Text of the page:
Engine Fuel Tank
The fuel tank on the Briggs and Stratton engine is a hollow metal container that houses the liquid fuel for use by the engine. The fuel tank must serve a myriad of purposes including:
-Providing the engine with a constant, steady fuel source (provided in our case by a pump extending from the carburetor).
-Venting to prevent extremely high pressure from accumulating. This must be done in conjunction with providing a leak-free storage environment for the fuel.
-Filling the tank with fuel.
How it works
The fuel tank is a relatively self explanatory part of the Briggs and Stratton engine. It is mounted beneath the carburetor, and a pump stemming from the carburetor that extracts fuel extends into the fuel tank. A fuel cap located on one of the upper corners of the tank covers up the hole through which more fuel can be added. The cap contains several valves that relieve excess pressure, often the result of a build-up of gasoline vapors. The pump from the carburetor is controlled exclusively by the carburetor and, although located within the realm of the fuel tank, is not directly controlled by the fuel tank. The gas tank is mounted to the engine via a bracket that attaches to the outside of the engine block.
1860- The first gas-fired internal combustion engine meant for large-scale production is invented by John Joseph Etienne Lenoir. The coal fuel used to run the engine is stored in a rubber bladder.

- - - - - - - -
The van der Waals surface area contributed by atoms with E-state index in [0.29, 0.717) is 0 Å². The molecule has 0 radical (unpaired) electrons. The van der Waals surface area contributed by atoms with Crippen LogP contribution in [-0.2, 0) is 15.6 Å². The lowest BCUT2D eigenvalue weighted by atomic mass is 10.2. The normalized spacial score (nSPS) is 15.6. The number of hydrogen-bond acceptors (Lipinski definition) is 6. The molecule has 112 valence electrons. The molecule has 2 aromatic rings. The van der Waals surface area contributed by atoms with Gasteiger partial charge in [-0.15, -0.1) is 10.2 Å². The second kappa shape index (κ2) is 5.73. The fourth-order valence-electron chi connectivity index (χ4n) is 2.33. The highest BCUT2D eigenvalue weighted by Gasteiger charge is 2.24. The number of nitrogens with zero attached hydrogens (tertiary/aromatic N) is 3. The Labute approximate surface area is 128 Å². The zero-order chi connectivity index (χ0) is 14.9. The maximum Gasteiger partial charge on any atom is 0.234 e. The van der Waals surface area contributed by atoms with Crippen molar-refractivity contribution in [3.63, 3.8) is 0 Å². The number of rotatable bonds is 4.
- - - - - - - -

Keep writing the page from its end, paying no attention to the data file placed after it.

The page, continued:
1909- The Ford Model T, one of the first mass-produced automobiles, implements a 10 gallon fuel tank that is mounted to the chassis behind the front seat.
1956- Packard introduces the first automobile with central power locking. Today, most automobiles' central locking controls the filler flap, a metal piece which covers the fuel tank in automobiles.
1990- General Motors faces a lawsuit regarding its decision to place the fuel tanks on many pickup trucks outside of the frame. This so-called side saddle design results in a $100 million fine.
1990's- Buell Motorcycle Company and several less notable motorcycle manufacturers begin constructing sport bikes that implement a fuel tank in which the fuel is dispersed throughout the frame of the bike in order to better distribute weight and give the motorcycle more stability by lowering the center of mass.
|Part Name||# Req'd||Function||Mfg Process||Material||CAD File||Image|
|Fuel Tank (Top Half)||1||Container for holding gasoline||Machined||Aluminum||Fuel Tank Top|
|Fuel Tank (Bottom Half)||1||Container for holding gasoline||Machined||Aluminum||Fuel Tank Bottom|
|Gas Cap||1||Caps the fuel tank||Machined||Plastic, aluminum||Gas Cap|
|Mounting Bracket||1||Allows the fuel tank to be mounted on the engine||Machined||Aluminum||Mounting Bracket|
|Mounting Bolt||1||Secures fuel tank to block||Machined||Brass||Mounting Bolt|
|Gasket||1||Creates a seal between fuel tank and carburetor||N/A||Rubber||Gasket|
|Bowl||1||Contains fuel to be sent to carburetor||Machined||Aluminum||Bowl|
|Fuel Tank Assembly||1||To provide fuel necessary to run the engine||Welding||Aluminum, Plastic, Rubber||Fuel Tank Assembly|
Back to Briggs Stratton Engine